WASHINGTON — The final water supply forecast for this year shows the West divided into a wet north and dry south, while snowpack has already melted in much of the region, according to data in a press release from the USDA National Water and Climate Center (NWCC).

Washington, most of Idaho, Montana, Wyoming and the northern parts of Colorado and Utah are expected to have near normal or above normal water supplies through the rest of the summer, according to the forecasts.

Far below normal streamflows are expected for the southern parts of Oregon and Utah, southwestern Idaho, California, Arizona, New Mexico and western Nevada.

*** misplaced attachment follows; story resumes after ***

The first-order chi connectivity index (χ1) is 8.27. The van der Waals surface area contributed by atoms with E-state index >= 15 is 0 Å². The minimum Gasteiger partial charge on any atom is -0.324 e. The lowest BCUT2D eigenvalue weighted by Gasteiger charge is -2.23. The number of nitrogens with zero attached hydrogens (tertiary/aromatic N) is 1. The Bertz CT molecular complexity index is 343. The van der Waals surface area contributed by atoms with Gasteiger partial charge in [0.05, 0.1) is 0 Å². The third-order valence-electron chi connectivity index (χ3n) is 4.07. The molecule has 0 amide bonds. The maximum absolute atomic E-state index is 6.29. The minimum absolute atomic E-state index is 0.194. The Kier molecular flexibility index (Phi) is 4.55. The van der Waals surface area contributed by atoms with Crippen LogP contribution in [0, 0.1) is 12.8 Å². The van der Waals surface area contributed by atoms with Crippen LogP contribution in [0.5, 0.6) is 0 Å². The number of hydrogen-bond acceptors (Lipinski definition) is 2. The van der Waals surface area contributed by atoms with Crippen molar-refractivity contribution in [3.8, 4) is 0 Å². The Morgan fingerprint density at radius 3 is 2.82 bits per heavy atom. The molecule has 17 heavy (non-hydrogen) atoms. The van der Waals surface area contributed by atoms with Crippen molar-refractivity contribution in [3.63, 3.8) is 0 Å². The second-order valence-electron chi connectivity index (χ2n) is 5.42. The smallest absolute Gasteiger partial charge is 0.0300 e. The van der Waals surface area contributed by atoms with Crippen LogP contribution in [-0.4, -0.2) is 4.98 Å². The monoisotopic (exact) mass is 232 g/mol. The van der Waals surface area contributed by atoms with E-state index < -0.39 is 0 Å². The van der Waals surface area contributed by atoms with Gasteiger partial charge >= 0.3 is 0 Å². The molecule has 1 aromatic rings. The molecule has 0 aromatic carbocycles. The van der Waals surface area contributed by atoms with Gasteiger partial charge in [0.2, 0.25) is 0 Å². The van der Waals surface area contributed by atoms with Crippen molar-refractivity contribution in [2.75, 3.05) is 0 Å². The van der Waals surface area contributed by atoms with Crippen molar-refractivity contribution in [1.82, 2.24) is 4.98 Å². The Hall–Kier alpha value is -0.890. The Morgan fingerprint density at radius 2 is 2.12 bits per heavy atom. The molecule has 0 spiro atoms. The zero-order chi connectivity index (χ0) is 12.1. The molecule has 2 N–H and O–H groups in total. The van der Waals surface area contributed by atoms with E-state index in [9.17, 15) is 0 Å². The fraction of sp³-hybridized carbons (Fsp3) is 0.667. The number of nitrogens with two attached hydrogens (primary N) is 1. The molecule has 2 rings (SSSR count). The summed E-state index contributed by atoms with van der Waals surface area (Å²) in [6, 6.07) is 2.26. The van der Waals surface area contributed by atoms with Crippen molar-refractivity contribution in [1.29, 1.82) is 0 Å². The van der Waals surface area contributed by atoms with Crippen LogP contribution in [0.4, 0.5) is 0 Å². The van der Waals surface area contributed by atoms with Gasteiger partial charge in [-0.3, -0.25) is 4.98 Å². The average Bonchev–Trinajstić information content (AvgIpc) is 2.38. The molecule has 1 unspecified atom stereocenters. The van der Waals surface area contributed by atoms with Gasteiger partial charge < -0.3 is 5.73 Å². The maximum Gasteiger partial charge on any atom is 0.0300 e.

Many of these areas are in the nearly 500 counties across the country experiencing drought, 57 of them in California alone, according to USDA disaster designations.

This year saw near-record low snowfall in parts of Nevada, California, Arizona, New Mexico and the southern parts of Utah and Oregon. Even with some May precipitation, those areas remain dry, noted the release.

The biggest change this season was in the Washington Cascades. At the beginning of February the snowpack was about half of normal, but it recovered and most of Washington will have a near normal water supply from snowmelt, according to the Center.

Spring snowmelt is well underway, according to NWCC hydrologist Cara McCarthy. “A lot of our SNOTEL sites have already melted out, especially those in the southern half of the West,” McCarthy said.